How far can Eminem’s endorsement take Slaughterhouse? That’s the question surrounding the Shady debut from the rap quartet of Joell Ortiz, Joe Budden, Royce Da 5’9″, and Crooked I. Can the co-sign and executive-producer input of a rap icon with more than 30 million units shifted transform the fortunes of a group consisting of hungry thirtysomething rappers with sour industry experiences, relying on raw rap talent to see them through?
It’s a problem Welcome To: Our House cleverly sidesteps. Instead of playing out like a study of Em’s aptitude for casting superstars, the album instead passionately captures the spirit of his own come-up, with a persuasive thrust bringing to mind a real-life reenactment of 8 Mile. For Slaughterhouse, rapping promises salvation, a way to move on from their undesirable or unsatisfying prior lives. It’s rap or die, bottom line. This is the group’s fraught, crucial rap-battle finale, broadcast worldwide.
This furious channeling of worldly frustration into fierce rapping jolts the album to life. Cinematic introduction “The Slaughter” features a live-battling MC getting Tasered and (presumably) wholesale gutted, before a chanted mantra defines a rapper as “a soldier who never backs down from any challenge.” Cue “Our House,” featuring an Eminem voice-over about striving to be “The best that ever did it / Don’t know if that goal’s feasible or it isn’t / But if it is, then God, if you’re listening / Please give me the strength to crush all opposition.” Slaughterhouse then enter stage right, studding the song with name-checks of hip-hop inspirations from Kool G Rap to the D.O.C. to the Juice Crew’s Golden Era standard “The Symphony.” Soon Ortiz is retracing his naive first steps as a 16-year-old in the studio and pledging allegiance to a career path that decrees: “Fuck swag and your kicks from South Japan / I’m finna be the best in this profession / I’ve been invested all my life.”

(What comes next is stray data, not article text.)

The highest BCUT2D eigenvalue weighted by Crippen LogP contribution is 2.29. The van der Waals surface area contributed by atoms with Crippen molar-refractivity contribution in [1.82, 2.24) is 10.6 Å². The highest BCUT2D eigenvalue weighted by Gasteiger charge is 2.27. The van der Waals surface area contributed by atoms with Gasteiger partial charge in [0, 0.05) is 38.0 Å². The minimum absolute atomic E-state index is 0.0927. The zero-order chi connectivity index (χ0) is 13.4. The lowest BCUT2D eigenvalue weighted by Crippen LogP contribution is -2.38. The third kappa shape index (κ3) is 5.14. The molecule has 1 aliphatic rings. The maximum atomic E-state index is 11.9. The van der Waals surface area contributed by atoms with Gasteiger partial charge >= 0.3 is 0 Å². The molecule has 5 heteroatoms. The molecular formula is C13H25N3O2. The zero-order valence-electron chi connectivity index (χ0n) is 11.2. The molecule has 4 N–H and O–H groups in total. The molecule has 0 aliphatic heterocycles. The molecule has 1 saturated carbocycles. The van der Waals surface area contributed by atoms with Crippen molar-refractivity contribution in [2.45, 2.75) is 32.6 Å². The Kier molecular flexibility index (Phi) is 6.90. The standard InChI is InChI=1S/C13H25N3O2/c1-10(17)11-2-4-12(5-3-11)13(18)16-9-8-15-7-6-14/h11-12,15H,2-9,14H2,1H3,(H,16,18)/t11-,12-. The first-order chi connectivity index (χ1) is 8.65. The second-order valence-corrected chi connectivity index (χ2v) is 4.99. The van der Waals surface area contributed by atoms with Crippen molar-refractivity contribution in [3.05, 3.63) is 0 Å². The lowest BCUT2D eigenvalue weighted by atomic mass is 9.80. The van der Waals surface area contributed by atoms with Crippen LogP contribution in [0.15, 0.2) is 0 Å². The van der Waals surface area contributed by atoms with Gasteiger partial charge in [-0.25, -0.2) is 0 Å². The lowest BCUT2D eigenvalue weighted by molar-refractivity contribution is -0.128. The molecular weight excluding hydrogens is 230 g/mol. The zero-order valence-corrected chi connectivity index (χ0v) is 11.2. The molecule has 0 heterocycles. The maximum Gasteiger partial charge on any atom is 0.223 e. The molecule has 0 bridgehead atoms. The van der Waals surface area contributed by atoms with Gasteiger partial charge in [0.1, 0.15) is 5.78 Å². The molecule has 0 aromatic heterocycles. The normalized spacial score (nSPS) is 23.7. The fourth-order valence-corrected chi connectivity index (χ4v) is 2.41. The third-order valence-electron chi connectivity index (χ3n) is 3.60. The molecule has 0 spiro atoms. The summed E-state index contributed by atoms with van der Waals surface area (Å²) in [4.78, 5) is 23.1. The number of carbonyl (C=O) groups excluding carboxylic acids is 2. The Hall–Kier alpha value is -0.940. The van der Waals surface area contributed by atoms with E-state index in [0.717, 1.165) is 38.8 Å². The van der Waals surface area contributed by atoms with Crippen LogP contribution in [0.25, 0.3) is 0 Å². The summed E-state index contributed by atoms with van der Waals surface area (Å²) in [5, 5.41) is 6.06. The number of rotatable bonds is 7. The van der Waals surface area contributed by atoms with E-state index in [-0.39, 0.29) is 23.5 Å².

Despite this abundance of raps about the unadulterated greatness of rapping, the Slaughterhouse four pull it off with extraordinary sincerity, and Our House avoids devolving into some tired treatise about how these guys make “real hip-hop” and other rappers don’t. There’s none of the self-righteousness that plagues other artists who somehow see themselves as divine beings charged with upholding the ideal of authentic hip-hop. Instead, it’s simply the sound of MCs with backgrounds rooted in grimy enclaves stepping up and rambunctiously rapping their asses off. They pitch from crumbling block corners, not positions of privilege.
Appropriately then, there’s a pleasing violence to all this, and the best songs drip with testosterone. Early single “Hammer Dance” transforms imagery of the parachute-panted pop-rap icon into a menacing tale of “two-stepping with my weapon on me,” while “Die” finds Budden threatening to “bulletproof the hoodie for Trayvon Martin and go to war with the cops” before Royce tops him by warning, “I might go touch my rifle’s butt and my dick just might go up.” Fittingly, the album’s uptempo moments, from the Hit Boy-crafted “Coffin” (with professional spaz Busta Rhymes) to the Mr. Porter-produced “Throw It Away” (with professional hollerer Swizz Beatz), expertly channel the disorderly energy of iconic late-’90s Tunnel-era anthems. It’s a celebration in the rowdiest terms.
Offered the opportunity to prove their talent to the largest audience of their careers, Slaughterhouse should rest contentedly knowing that they’ve done so on their own defiant terms. They won’t score any pop hits, but they’ve upped the quality and punch of their particular brand of rap. “Selling out’s a short-cut, integrity’s the scenic route,” goes a line on “Our Way.” In this case, it’s also a bloody path, but it’s one they’ve chosen to take, and maybe that’s the biggest victory of all.